This "game theory-based morality" of yours reminds me a little program I wrote many years ago (for my own amusement) to point out the benefits of altruist cooperation in society. The simulation had random samples of individuals make random deals with each other. All these deals were beneficial to the sample as a whole, but not necessarily to each of its individuals (and I made sure there was always at least a 'loser' in the deal - for reasons which I think will become obvious later).

E.g., with a sample of 4 random individuals a possible deal could be:

Ind./gain
i09 = +5
i13 = -2
i16 = -4
i23 = +3
(benefit to the society = +2)

Each individual was tagged 'altruist' or 'egoist'. The only difference is an altruist would always accept the deal (because it's always beneficial to the group), while an egoist would refuse a deal which is detrimental to him. Of course, all individuals within a sample had to accept a deal for it to be validated.

I generated a batch of hundreds of thousands of deals I submitted to an ideal altruistic society, to use as reference. Then I gradually replaced some of these altruists by egoists and repeated the test (using the same batch.) The egoists did better individually than the altruists, but of course the society performed worse as a whole. As was expected.

Then I changed the behavior of the altruists so they didn't consider egoists' gains as part of the deal: IOW, they would now refuse deals which didn't benefit the sub-group of altruists within the sample. Altruists now did about as well as egoists individually, but the effect on the society was detrimental (even less deals made), although it benefited the sub-society of altruists.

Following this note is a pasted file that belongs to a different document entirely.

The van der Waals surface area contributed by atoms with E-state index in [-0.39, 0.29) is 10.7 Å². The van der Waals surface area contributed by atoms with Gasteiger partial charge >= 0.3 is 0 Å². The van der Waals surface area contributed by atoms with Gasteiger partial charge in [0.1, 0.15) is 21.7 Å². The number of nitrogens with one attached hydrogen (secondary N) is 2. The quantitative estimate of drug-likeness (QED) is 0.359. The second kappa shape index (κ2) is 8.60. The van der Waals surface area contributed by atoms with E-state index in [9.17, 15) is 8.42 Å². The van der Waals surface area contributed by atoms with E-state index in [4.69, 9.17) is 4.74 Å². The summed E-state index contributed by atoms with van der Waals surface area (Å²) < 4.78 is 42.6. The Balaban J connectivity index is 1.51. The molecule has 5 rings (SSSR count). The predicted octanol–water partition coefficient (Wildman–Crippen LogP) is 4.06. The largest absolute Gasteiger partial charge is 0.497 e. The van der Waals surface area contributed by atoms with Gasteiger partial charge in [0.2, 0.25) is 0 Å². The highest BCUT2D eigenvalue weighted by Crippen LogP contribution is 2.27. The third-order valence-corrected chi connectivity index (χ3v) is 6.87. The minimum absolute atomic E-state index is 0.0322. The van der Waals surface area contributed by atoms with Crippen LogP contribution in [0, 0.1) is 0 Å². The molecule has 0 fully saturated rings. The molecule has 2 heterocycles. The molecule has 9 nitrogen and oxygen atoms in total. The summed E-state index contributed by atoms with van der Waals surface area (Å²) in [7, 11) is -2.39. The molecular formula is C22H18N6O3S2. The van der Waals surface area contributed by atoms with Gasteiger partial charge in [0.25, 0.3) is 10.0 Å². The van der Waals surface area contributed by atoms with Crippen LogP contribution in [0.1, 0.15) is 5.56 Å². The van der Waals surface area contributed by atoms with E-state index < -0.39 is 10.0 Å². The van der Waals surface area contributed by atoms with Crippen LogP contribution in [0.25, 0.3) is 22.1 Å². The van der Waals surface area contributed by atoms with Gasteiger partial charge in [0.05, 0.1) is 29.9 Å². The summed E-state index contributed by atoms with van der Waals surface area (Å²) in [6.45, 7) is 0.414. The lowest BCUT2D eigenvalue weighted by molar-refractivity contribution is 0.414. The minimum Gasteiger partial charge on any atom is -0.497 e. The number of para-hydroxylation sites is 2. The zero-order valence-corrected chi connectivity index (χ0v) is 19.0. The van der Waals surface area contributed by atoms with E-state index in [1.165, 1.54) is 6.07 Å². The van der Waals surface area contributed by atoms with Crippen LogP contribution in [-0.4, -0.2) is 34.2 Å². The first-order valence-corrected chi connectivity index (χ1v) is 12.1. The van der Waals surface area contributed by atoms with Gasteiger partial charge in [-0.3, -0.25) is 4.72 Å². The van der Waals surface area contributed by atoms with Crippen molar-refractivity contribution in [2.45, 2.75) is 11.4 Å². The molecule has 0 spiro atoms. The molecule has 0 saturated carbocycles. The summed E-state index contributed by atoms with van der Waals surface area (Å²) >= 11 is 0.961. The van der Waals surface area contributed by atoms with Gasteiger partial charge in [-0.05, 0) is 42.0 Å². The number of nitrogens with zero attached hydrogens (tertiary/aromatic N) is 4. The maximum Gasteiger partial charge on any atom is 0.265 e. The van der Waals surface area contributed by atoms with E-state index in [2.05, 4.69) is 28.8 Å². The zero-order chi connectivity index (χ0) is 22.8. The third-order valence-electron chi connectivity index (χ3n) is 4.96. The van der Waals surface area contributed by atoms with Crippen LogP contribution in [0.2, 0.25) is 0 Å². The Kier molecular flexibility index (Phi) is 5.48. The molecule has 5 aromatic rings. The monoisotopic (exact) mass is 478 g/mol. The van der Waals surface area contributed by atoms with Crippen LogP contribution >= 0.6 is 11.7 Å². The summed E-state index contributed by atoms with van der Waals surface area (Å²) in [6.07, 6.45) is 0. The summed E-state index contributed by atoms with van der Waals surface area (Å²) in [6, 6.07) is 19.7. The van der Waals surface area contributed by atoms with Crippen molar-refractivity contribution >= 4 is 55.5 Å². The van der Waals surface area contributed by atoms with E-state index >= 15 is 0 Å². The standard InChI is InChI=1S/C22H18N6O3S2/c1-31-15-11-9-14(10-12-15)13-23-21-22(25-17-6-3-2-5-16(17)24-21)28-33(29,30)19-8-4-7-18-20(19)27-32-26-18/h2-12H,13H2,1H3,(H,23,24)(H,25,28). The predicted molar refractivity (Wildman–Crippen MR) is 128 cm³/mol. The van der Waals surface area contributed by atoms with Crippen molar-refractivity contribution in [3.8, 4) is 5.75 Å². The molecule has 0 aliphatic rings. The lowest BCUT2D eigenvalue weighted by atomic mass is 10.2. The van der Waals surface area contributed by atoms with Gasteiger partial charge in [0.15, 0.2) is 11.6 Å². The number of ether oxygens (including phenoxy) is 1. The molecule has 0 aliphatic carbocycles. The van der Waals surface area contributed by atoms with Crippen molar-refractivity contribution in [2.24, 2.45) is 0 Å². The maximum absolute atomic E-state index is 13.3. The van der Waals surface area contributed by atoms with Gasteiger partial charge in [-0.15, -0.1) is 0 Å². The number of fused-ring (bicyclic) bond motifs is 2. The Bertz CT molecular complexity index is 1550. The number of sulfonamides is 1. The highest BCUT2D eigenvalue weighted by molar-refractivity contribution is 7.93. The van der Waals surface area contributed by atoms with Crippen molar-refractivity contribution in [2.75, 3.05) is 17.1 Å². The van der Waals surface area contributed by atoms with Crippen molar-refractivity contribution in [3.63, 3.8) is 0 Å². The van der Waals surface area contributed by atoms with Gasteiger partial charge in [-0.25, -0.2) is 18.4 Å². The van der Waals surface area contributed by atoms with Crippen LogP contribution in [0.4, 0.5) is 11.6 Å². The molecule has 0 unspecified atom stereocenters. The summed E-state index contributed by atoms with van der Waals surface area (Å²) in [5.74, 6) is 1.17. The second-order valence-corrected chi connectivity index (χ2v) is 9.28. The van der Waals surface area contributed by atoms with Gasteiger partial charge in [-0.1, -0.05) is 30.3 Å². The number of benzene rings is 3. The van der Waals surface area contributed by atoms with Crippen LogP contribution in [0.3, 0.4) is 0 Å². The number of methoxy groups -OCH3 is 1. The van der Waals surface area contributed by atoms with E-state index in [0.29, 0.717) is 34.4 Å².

Then I introduced 'vindictiveness': altruists now would refuse a deal which was more beneficial to the sub-group of egoists than to the sub-group of altruists within the sample. The society did even worse than before, but individually the altruists were now more on less on par with the egoists (I assume that what they lost in negative gains, they recouped with altruist-only deals.)

Then I tweaked the egoists behavior so they could compare their individual success to their expected gains "had they been altruists", and I allowed them to switch to altruism (I called this 'redemption'.) This part was the less conclusive (too many parameters to tweak), and that's were I abandoned the experiment.

Anyway, my conclusions were: as long as egoists are identified as such, this simulation showed that altruism is as beneficial as egoism to you as a vindictive (!) individual, and that society as a whole performs better when egoism is less rampant. I.e., it's counterproductive to behave egoistically when dealing with someone who can remember your past bad deeds and retaliate. Which I assume is what the average human is.